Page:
The Department of Agriculture has raised land eligibility issues with a number of farmers whose land has been submerged by floodwaters around Lough Funshinagh, Co Roscommon.
Under the rules for the Basic Payment Scheme, an eligible hectare of land is land that is used for an agricultural activity, and that land needs to be in a state suitable for grazing or cultivation.
“The Department has examined the eligibility of certain lands around Lough Funshinagh in relation to the flooding of the land and the eligibility status of that land,” a Department spokesperson said.
“Where such issues arise, the Department enters into correspondence with the applicants, and a right of appeal forms part of this correspondence.
“The processing of any land eligibility issues on such holdings will continue to be processed on a case-by-case basis in the normal way, in line with the existing land eligibility rules.”
Jim O’Connor, Roscommon IFA chair, told the Irish Farmers Journal that water levels are going up day by day and it isn’t farmers’ fault.
“Payments should be repaid [to farmers], these circumstances are entirely out of their control. They can’t lower the water levels, but the State, in its duty of care to its citizens, can.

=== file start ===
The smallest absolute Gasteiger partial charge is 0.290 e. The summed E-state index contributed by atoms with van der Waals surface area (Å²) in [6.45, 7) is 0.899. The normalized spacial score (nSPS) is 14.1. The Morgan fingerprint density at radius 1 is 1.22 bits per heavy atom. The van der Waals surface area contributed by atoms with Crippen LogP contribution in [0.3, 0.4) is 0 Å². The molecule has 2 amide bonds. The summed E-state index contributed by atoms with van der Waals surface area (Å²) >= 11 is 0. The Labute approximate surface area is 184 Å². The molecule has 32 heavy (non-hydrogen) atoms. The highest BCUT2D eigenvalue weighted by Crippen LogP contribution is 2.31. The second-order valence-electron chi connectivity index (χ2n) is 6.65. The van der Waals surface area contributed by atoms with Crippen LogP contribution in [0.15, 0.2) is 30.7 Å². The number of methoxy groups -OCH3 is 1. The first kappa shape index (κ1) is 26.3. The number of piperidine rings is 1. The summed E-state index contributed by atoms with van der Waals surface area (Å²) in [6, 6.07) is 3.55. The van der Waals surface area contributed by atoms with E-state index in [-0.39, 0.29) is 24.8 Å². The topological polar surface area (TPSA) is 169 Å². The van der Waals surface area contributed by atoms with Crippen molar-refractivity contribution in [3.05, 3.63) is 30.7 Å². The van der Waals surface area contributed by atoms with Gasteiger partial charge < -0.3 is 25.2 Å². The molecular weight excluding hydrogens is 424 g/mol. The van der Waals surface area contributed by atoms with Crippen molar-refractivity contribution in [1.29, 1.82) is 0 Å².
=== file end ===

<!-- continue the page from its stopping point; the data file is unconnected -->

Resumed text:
He said the State has “washed its hands” of its responsibility for the turlough.
Pádraig Beattie, a sheep farmer from Rahara, said he put a staff in the floodwaters on Monday and that levels have risen another 20mm since Sunday last. “This thing will never stop going up. We’ll be lucky if it stops in March. It’s 6in higher than its peak on 1 April 2016 and it’s not even 1 February yet.”
The Department of Heritage said it is aware of concerns in the local area with respect to the threat of flooding.
“However, policy and its implementation concerning flood risk management is primarily the responsibility of the Office of Public Works and the Department understands that they have carefully considered the options available,” a spokesperson said.
The spokesperson added that the Department “will examine the matter in more detail with a view to establishing what an ecological survey could be tasked to do and what outcomes might be hoped for from such a survey”.